* HK->Shanghai Connect daily quota used 14.8%, Shanghai->HK daily quota used 7.6%
* FTSE China A50 +4.5%
SHANGHAI, July 6 (Reuters) - China stocks rose for a fifth session on Monday, extending a robust rally, led by financial shares on hopes of a quick economic recovery, Beijing’s continued reforms in the capital markets and ample liquidity.
By the midday break, the CSI300 index had jumped 4.3% to 4,608.68 points, its highest since June 26, 2015, while the Shanghai Composite Index gained 4.2% to 3,286.60 points, its highest since April 8, 2019.
That followed a 6.8% and 5.8% gain in the CSI300 and SSEC, respectively, the previous week.
Financial shares led the charge, with the CSI SWS securities index surging 9.5% to its highest level since November 2016, while the CSI300 banks index 4.9%.
Financial stocks and other cyclical shares were buoyed by signs that the economic recovery from the coronavirus crisis is building up steam, and by dwindling numbers of new COVID-19 cases in China, said Song Zhenyu, a fund manager at Beijing Jiayi Asset Management Company.
The northbound flows via the Stock Connect linking Hong Kong and mainland markets are a bellwether in buying A-shares, while China’s mutual funds are a significant player behind the robust rally as they are chasing the rising trend, Song added.
By midday, investors purchased about 15 billion yuan ($2.13 billion) worth of A-shares via the Stock Connect, according to Refinitiv data.
China’s services sector expanded at its fastest pace in over a decade in June as the easing of coronavirus-related lockdown measures revived consumer demand, a private survey showed on Friday.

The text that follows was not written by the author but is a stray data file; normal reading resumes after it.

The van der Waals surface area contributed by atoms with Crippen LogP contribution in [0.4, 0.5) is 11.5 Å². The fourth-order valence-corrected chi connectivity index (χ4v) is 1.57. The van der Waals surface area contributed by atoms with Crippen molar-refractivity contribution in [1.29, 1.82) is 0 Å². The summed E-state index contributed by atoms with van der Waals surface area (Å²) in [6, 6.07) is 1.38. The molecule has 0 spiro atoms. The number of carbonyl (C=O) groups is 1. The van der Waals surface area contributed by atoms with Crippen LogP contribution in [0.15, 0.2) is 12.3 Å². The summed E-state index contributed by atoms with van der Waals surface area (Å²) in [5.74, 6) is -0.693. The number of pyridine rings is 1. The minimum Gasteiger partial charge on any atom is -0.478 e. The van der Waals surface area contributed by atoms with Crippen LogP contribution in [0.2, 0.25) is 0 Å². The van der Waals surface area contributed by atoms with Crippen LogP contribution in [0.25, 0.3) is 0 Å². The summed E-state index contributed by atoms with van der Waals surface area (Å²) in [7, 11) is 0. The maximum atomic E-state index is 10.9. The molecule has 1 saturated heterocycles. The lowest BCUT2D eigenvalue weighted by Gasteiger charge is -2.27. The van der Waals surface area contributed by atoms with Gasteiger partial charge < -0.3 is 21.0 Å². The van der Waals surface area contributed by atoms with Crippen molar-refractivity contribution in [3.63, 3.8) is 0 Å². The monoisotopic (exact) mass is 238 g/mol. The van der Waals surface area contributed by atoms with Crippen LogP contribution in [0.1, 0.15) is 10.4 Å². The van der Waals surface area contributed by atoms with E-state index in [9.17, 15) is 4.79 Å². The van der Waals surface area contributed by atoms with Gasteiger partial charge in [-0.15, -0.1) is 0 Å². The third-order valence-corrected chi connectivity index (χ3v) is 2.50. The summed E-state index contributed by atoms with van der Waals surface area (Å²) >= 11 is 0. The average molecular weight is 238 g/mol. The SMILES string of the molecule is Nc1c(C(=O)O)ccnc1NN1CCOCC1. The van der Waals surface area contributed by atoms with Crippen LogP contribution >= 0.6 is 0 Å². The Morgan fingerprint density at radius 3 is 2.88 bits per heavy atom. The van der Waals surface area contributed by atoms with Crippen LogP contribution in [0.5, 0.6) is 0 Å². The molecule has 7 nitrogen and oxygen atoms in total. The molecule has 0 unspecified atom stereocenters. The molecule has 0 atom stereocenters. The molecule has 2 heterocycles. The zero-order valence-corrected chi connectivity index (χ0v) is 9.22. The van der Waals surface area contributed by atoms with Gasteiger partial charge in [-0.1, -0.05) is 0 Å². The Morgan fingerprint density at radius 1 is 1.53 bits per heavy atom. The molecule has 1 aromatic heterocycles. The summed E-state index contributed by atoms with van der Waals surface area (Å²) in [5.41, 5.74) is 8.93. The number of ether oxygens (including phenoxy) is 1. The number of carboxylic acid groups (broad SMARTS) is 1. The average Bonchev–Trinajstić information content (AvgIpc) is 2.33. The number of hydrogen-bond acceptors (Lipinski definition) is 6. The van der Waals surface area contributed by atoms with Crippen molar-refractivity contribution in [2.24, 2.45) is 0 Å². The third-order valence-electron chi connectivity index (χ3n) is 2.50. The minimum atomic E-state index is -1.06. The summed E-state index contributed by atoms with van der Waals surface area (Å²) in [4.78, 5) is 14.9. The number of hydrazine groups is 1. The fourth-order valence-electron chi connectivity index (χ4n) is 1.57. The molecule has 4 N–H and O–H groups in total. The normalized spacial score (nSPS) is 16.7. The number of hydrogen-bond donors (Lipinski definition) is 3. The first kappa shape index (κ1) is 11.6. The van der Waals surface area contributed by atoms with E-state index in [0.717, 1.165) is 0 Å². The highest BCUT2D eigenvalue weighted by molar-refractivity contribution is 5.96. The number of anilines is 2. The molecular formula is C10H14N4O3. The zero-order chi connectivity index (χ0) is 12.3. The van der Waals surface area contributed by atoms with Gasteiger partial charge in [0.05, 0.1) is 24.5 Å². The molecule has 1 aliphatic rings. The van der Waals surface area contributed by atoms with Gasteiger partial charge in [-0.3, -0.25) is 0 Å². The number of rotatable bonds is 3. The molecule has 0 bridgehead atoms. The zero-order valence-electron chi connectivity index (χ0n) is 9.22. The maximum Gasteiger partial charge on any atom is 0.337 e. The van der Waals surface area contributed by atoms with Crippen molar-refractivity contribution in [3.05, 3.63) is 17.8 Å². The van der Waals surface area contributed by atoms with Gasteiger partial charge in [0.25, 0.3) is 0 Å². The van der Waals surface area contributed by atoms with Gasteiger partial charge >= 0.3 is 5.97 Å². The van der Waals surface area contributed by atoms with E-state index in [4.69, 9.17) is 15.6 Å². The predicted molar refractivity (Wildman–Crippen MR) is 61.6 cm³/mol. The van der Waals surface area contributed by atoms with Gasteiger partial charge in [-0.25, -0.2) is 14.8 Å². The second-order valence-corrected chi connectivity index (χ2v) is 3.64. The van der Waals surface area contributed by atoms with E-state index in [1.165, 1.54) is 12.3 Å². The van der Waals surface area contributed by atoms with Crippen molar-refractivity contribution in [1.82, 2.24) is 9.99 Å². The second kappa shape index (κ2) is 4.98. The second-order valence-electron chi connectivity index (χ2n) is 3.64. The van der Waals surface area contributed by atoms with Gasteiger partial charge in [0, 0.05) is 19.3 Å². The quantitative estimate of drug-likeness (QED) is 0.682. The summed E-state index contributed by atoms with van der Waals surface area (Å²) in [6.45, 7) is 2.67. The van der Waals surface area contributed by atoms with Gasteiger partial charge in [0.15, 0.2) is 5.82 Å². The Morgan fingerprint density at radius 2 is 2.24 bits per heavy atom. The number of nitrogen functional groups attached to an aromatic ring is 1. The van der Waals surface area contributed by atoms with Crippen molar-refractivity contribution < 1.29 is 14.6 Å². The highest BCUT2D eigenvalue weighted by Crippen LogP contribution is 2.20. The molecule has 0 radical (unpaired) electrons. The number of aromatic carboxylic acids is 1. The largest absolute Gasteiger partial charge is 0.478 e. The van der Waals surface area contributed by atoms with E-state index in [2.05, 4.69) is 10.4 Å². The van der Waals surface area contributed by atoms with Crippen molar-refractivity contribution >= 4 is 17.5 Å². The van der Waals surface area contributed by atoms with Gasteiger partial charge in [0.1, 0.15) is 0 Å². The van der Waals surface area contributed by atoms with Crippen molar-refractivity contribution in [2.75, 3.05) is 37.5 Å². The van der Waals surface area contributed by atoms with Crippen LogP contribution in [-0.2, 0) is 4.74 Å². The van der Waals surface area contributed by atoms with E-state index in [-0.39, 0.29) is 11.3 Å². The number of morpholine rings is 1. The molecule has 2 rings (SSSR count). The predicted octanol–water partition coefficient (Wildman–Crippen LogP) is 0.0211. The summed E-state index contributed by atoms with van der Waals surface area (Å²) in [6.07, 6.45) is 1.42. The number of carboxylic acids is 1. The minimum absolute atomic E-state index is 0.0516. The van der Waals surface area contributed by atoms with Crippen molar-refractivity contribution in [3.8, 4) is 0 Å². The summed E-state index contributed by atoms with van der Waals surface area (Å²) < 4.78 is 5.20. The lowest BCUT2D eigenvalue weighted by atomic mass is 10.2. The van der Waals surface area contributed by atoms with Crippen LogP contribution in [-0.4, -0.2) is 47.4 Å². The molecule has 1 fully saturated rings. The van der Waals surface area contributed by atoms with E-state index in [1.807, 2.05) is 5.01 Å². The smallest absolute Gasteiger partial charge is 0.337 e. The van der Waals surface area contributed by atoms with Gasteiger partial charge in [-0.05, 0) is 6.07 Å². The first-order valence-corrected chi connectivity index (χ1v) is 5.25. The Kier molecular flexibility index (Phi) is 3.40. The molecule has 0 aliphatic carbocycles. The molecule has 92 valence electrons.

The rebound suggests China’s overall recovery is becoming more balanced and broader based as life slowly returns to normal in one of the world’s biggest consumer markets.
Surging volumes, massive margin borrowings and a deluge of foreign money in China’s stock markets are pointing to another sizable run-up in share prices in the second half of 2020.
Policy easing and continued reforms in the capital markets, including a revamp for the benchmark Shanghai index and registration-based IPO system for the start-up board, also helped shore up investor confidence.
China’s stock market is not entirely determined by fundamentals, with liquidity conditions and the “money-making effect” also playing a significant role, said Luo Kun, analyst with Fortune Securities.
Hong Kong stocks tracked strength on the mainland.
By the lunchbreak, the Hang Seng index rose 3.5%, to 26,248.19 points, while the Hong Kong China Enterprises Index gained 3.9%, to 10,637.96 points. ($1 = 7.0510 Chinese yuan renminbi) (Reporting by Luoyan Liu and Andrew Galbraith; Editing by Kim Coghill)